The views of Little Grappling Beach on this page were both taken on the return trip, but, once the houses of Englishtown and Faders Point (north of which the eastern coast of St Anns Bay turns to the northeast) were left behind, Little Grappling Beach was the next point of interest. The tour guide was busy going through her very interesting lecture on the area and its history and the birds we were to see at the Bird Islands, so I didn’t get any photos of this area on the outward bound trip.
Seeing Little Grappling Beach from the water was especially interesting to me because I had spent part of a lovely day in 2006 hiking out there from Englishtown and back, described here (I regret I still have neither trail information nor photos (except for this one, which gives a hint of the superb views available here) posted from this hike). It was one of those gorgeous clear days that the weather gods in Cape Breton mete out far too infrequently and I remember how very reluctant I was to return from this fine cobblestone beach, which offers incredible views of St Anns Bay all the way to Cape Smokey.
From this distance out, Little Grappling Beach was a bit hard to positively identify, but I am fairly confident that this is the correct part of the shore, both from its GPS coördinates and from two other pieces of evidence. First, the wooden bridge one sees in photo #2 above the beach about a quarter of the way in from the left edge appears at the same height in a photo I took on the 2006 hike (in this photo, it looks like a bridge between trees, but it is actually along the trail¹ in from the shore about 50 m/yds). Second, that bridge crosses Grappling Brook, which enters St Anns Bay across this cobblestone beach, though that entrance is not visible from this angle. The col seen in photo #1 between the two portions of the massif that ends in Cape Dauphin (at the left and way out of the scope of this photo) were obviously carved by a brook, whose path can be traced down to the location where the bridge is found. However, photo #2 also shows that neither the dead tree nor the large blue mesh ribbon someone had tied around it have survived the five years since that hike. (I regret to say that, in spite of my intentions the day of that hike, I have not since returned—after eleven years of coming to Cape Breton, I still have not exhausted all of the other hikes this beautiful island offers in abundance; nevertheless, this is definitely a place to which I wish to return on a fine day.)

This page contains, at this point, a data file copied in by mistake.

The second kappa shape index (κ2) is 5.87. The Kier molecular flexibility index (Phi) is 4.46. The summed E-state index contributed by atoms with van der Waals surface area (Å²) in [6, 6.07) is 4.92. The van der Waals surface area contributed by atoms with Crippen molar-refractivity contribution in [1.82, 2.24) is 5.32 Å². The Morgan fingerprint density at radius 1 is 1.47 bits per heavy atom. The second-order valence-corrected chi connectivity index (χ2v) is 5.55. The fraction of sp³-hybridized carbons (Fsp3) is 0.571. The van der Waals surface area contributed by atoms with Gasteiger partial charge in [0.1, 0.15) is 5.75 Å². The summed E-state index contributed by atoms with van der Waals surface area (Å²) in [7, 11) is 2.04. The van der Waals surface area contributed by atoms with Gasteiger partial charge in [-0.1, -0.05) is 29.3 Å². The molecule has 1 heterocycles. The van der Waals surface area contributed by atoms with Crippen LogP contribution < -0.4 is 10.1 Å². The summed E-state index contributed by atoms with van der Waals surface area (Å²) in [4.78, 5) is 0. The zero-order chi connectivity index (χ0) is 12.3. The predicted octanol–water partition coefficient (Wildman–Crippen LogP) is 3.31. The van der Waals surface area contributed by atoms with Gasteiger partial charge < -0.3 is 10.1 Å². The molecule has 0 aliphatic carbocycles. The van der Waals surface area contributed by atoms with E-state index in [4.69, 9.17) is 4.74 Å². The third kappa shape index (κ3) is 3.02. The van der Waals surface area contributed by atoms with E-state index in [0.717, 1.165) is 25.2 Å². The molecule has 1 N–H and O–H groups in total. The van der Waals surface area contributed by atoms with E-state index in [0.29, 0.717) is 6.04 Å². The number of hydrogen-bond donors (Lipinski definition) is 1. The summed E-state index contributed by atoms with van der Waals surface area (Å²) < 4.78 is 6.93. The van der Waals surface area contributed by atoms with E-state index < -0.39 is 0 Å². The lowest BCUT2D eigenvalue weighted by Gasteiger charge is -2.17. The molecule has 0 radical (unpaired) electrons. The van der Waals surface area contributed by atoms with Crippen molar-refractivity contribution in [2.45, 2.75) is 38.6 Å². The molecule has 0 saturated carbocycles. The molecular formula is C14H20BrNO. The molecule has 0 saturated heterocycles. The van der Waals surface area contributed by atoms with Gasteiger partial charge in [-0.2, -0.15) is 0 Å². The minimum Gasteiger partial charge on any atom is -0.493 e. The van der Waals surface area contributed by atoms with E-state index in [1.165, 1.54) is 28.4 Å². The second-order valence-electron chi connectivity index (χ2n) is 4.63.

¹ Google Maps shows a “road” named Black Head Road at the base of Kellys Mountain that runs out past Little Grappling Beach, but stops before reaching Big Grappling Beach beyond. I can attest from the hike that this “road”, which might once have been a cart track, is not now drivable by anything except possibly an ATV (and it is too narrow in spots for even that).↩